By Kim Walter
Local Catholics were thrilled with the election of Pope Francis on Wednesday afternoon, and they plan to celebrate for days to come.
Father Stanley Krempa of Sacred Heart of Jesus Catholic Church in Winchester said he sat in his office and watched the announcement on television, just like many around the world. He said the decision to choose Cardinal Jorge Mario Bergoglio, 76, of Argentina was surprising, but also made him happy.
The current pope wasn't widely talked about or discussed as a possible papal candidate, and Krempa admitted that he didn't know much about him. However, his first impression of the pope was a good one.
"I think it's a wonderful choice," he said Wednesday afternoon. "In one way, it shows continuity because I'm sure [Francis] will continue the initiatives of Benedict. But, the choice also shows that the church can turn new corners."
Francis is the first Jesuit and first Latin American to be elected pope. He is also the first non-European pope in more than 1,000 years.
"About 50 percent of the Catholic population is from Latin America, so I think it's great," he said.
The pope's choice of name also helped Krempa form an opinion.
"I think it reflects the simplicity that is associated with St. Francis of Assisi," he said. "It was evident in his face, his demeanor that he had a strong connection with the people."
"There are so many things that divide people. Some core issues, and some superficial things, so it's nice to have someone who seems to want to bring people together," Krempa said.
Timothy O'Donnell, president of Christendom College in Front Royal, was present in St. Peter's Square during the announcement. He was in Rome providing voiceover coverage for Vatican TV and Radio, as well as appearing as a guest on EWTN's live programming from Rome.
From 4:30 p.m. until hours after the white smoke appeared, O'Donnell was a part of the large crowd that was there to celebrate the news. He said he stood next to a few people from Latin America, and could tell they were "touched."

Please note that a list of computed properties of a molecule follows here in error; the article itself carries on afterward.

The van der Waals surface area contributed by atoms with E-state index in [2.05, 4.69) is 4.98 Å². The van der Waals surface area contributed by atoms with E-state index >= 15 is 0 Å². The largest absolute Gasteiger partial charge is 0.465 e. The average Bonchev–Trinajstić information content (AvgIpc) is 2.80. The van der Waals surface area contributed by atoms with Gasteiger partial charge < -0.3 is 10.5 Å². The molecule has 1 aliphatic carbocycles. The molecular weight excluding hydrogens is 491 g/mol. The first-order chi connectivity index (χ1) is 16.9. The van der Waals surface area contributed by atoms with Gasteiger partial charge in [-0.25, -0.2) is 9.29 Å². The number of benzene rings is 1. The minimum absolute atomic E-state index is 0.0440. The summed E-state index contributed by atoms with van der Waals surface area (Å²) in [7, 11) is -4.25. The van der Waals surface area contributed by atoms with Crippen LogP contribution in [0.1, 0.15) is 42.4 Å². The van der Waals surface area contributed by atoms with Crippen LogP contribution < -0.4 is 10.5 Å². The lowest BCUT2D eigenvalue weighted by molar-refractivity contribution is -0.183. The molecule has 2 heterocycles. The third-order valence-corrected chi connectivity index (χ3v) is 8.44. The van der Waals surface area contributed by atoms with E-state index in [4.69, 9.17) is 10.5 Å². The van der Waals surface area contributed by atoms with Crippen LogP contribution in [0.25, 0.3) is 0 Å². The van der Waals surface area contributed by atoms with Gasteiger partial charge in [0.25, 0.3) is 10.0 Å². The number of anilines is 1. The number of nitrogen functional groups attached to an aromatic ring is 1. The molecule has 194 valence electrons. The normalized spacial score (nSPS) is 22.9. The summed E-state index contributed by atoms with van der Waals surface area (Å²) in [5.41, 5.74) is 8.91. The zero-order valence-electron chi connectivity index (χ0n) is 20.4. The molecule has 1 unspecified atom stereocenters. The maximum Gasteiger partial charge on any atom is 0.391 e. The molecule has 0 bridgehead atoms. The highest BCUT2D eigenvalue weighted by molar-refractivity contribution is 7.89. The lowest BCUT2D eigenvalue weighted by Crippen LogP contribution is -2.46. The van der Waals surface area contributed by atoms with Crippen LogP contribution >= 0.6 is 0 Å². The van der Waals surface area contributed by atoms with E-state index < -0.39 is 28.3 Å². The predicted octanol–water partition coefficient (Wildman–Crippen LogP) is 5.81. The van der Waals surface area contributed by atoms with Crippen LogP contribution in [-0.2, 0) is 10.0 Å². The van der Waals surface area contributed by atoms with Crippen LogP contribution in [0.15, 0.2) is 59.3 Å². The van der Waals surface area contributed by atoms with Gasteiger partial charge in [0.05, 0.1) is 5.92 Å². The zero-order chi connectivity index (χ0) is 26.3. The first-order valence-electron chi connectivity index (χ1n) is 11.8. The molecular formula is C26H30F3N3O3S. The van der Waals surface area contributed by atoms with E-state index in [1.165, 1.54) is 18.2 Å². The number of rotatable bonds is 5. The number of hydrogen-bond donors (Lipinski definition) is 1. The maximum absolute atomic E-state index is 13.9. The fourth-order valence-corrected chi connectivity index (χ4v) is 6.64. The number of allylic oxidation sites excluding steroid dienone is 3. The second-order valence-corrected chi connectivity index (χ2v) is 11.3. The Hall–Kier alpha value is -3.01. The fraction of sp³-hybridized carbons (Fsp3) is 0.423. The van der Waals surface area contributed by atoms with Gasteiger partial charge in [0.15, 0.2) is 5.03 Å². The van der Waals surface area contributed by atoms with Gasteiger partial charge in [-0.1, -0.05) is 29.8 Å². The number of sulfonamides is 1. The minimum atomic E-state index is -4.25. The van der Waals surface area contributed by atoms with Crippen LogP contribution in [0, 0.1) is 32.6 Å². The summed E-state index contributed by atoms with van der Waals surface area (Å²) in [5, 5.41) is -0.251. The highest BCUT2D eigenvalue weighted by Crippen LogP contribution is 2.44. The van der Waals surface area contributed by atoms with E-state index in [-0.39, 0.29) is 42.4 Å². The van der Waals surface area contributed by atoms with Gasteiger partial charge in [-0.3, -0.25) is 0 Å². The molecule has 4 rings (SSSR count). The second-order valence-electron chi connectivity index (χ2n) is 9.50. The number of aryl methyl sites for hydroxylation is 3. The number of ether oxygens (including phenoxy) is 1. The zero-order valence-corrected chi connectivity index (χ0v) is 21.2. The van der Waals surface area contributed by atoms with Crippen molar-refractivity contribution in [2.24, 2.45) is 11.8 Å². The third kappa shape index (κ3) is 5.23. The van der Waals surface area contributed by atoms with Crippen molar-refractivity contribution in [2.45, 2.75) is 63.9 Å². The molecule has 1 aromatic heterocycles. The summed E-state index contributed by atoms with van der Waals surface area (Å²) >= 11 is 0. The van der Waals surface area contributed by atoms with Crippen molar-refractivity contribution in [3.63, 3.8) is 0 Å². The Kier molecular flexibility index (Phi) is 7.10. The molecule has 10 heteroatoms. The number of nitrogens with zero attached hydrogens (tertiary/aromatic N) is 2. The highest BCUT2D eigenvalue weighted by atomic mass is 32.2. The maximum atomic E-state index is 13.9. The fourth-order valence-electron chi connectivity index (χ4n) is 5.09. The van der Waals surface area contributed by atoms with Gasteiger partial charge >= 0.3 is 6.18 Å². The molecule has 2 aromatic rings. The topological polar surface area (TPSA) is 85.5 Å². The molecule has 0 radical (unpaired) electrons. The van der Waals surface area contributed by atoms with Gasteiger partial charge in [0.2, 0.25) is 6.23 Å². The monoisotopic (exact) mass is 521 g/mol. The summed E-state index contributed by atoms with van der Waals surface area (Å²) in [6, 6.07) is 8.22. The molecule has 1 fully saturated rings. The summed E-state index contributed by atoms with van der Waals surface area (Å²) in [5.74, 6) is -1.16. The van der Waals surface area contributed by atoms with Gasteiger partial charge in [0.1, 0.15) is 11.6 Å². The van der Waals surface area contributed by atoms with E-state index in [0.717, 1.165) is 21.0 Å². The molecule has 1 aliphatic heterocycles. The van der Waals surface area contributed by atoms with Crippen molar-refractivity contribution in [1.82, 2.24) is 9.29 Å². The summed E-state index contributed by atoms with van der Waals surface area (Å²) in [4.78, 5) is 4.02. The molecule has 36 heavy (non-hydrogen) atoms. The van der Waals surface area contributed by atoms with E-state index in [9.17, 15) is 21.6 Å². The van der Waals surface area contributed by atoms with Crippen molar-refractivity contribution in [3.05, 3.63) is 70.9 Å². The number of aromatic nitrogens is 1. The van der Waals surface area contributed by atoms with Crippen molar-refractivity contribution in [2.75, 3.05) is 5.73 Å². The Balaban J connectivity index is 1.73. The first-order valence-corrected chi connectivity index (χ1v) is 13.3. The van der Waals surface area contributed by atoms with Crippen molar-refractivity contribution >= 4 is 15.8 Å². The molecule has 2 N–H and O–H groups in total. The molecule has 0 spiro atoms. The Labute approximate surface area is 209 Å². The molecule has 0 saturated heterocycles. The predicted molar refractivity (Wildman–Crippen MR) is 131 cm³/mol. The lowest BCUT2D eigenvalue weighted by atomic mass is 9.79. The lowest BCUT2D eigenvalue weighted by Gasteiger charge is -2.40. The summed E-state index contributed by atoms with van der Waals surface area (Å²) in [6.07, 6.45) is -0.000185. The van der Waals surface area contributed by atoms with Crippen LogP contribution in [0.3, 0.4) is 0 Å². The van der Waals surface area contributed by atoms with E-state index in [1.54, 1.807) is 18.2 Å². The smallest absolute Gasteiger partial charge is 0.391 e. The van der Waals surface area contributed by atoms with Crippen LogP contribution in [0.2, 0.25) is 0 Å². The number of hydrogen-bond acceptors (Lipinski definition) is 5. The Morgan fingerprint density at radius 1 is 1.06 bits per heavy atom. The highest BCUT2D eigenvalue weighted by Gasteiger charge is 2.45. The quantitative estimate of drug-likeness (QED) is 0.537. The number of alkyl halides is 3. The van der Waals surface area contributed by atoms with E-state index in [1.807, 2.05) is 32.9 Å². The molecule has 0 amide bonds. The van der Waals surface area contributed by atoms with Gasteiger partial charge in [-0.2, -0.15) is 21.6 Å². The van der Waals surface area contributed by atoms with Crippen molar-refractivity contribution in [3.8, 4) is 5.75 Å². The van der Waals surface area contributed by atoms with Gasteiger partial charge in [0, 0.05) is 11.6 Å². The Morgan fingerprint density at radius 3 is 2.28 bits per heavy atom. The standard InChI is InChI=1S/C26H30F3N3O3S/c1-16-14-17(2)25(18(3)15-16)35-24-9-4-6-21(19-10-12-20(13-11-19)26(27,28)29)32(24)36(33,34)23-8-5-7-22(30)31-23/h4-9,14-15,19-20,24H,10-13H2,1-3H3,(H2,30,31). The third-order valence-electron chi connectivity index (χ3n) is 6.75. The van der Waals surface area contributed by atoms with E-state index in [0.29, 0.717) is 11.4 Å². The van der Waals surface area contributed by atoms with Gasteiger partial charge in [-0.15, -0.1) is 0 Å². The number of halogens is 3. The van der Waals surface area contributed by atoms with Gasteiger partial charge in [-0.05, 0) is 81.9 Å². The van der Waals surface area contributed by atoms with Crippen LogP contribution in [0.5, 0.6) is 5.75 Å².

"It was a very historic, great night for the church," he said. "The bells began ringing joyously, music played, the crowed chanted and cheered ... and [Francis] spoke so tenderly and beautifully."
He said the setting for the occasion, even through the rain and cold, was made perfect through lighting and carrying out the traditional ceremony.
"God bless the Romans, because they know what they're doing," he said, laughing.
O'Donnell said one of the most moving things during the night was how Pope Francis was greeted with "such great affection," even though many were surprised by the choice.
"I can't even explain how it felt when he asked all of us to join him in prayer, and the entire square went silent," he said.
O'Donnell shared in Krempa's feeling that the choice in name was on purpose.
"There is a real humility about this man ... from what I've heard he cooks for himself and takes public transportation, lives in a small apartment," O'Donnell said. "He spoke of brotherhood. He won the people over quickly and drew them to him."
O'Donnell said special masses will be held for the next few days at the college, and Krempa said it will be a topic of discussion and celebration in the Sacred Heart Academy.
"There was a bit of an emptiness with the former pope's resignation, but tonight the lights will be on," O'Donnell said. "We just rejoice; there's a man at the helm."
Contact staff writer Kim Walter at 540-465-5137 ext. 191, or email@example.com